Hugo Nominee: “Pride and Prometheus”

The story, and the comment:

Nick Gevers, in Locus:

The closing story in this collection, ‘‘Pride and Prometheus’’, recently published in F&SF, is a splendid exercise in Jane Austen pastiche, a younger Bennet sister meeting Victor Frankenstein and striving to reconcile his cruel Gothicism with scientific ideals. Enlightenment scientism is beautifully burlesqued here, both Austen and Mary Shelley coming in for gentle mockery, the worldliness of the one interweaving mischievously with the emotional extravagance of the other. Each satirizes its counterpart, and the result is a spirit of wry realism. In short, a perfect summary of the complementary contraries within John Kessel, who in The Baum Plan for Financial Independence has produced one of the best collections of the year.

Alvaro Zinos-Amaro, at The Fix:

“Pride and Prometheus” is a technically dazzling Jane Austen pastiche which brings Miss Mary Bennett in contact with Victor Frankenstein. There is much to admire here: the language, both Victorian and Gothic, the philosophical discussions around naturalism and the limits of what empirical research ought to concern itself with, as well as the search for redemption through companionship from opposing and contrasting points of view. And yet, for me, some dramatic tension was diffused through the forced juxtaposition of thematic concerns and reverberations. The impeccable narrative style already places us at one remove from contemporary sensibilities; rather than spontaneously generating from this construct, the inclusion of Frankenstein’s world seemed more like a nifty exercise in literary mutagenesis that further constrained the dramatic potential. This story has already proven popular, though, and despite my reservations on these grounds, readers will find plenty to savor here.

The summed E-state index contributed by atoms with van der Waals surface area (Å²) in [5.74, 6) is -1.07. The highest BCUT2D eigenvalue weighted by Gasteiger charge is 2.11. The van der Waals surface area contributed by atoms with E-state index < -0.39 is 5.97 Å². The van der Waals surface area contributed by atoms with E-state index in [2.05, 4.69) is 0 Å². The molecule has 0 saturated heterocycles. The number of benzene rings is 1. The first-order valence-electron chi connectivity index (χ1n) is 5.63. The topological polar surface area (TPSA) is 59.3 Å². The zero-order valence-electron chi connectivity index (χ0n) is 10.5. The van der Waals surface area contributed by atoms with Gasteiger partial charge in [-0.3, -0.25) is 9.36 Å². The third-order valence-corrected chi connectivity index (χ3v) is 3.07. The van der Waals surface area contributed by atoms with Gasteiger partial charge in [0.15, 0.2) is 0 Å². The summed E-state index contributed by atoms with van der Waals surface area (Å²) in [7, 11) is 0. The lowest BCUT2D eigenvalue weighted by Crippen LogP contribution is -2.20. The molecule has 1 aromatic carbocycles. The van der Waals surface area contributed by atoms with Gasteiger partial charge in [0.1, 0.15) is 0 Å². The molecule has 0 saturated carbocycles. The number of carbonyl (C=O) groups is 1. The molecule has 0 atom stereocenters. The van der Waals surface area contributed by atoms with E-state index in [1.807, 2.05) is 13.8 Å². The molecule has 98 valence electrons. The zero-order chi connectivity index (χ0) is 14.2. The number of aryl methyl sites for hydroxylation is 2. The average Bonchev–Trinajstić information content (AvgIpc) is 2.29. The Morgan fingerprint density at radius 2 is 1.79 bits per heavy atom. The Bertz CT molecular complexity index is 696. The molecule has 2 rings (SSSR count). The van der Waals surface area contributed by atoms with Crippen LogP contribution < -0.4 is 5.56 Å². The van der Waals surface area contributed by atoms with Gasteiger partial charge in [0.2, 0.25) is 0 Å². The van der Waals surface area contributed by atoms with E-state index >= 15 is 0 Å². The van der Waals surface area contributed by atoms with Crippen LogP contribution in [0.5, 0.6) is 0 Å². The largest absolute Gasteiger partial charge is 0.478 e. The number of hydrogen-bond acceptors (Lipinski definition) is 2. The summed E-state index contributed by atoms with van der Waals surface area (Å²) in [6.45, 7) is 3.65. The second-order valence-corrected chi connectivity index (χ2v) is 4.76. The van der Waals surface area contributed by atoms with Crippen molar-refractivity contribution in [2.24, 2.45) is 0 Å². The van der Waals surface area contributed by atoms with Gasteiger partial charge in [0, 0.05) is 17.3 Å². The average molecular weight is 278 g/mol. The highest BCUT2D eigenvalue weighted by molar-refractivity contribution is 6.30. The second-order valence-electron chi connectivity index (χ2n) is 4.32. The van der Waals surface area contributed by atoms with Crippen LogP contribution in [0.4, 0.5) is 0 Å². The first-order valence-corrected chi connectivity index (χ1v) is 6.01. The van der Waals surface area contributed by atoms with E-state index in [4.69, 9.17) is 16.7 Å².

Abigail Nussbaum:

If I have any complaints against “Pride and Prometheus” they are first that Kessel hasn’t really got the Austen-ish voice right. His pastiche rings hollow, emulating Austen’s grammar, vocabulary, and sentence structure but lacking the spark that imbued her writing with so much humor. Perhaps more importantly, there’s the plain fact that “Pride and Prometheus” is barely even a genre story. That’s not always a problem–Kessel’s story is a hell of a lot more SFnal than Karen Joy Fowler’s “What I Didn’t See,” which quite rightly won the Nebula in 2004–and if nothing else “Pride and Prometheus” has once again reminded me to be grateful for the broadness and inclusiveness of the genre short fiction scene, since I can’t for the life of me imagine what mainstream short fiction magazine would publish this story. But with a shortlist already stacked to the rafters with metafictional games, literary pastiches, and appeals to the reader’s nostalgia and fannish affection, Kessel’s story, which unlike “Shoggoths in Bloom” doesn’t do much besides be metafictional, is somewhat devalued. Finally, given my chilly response to Bear’s story, I can’t help but wonder how much of my positive response to “Pride and Prometheus” has to do with my previous familiarity with the novels Kessel is drawing on.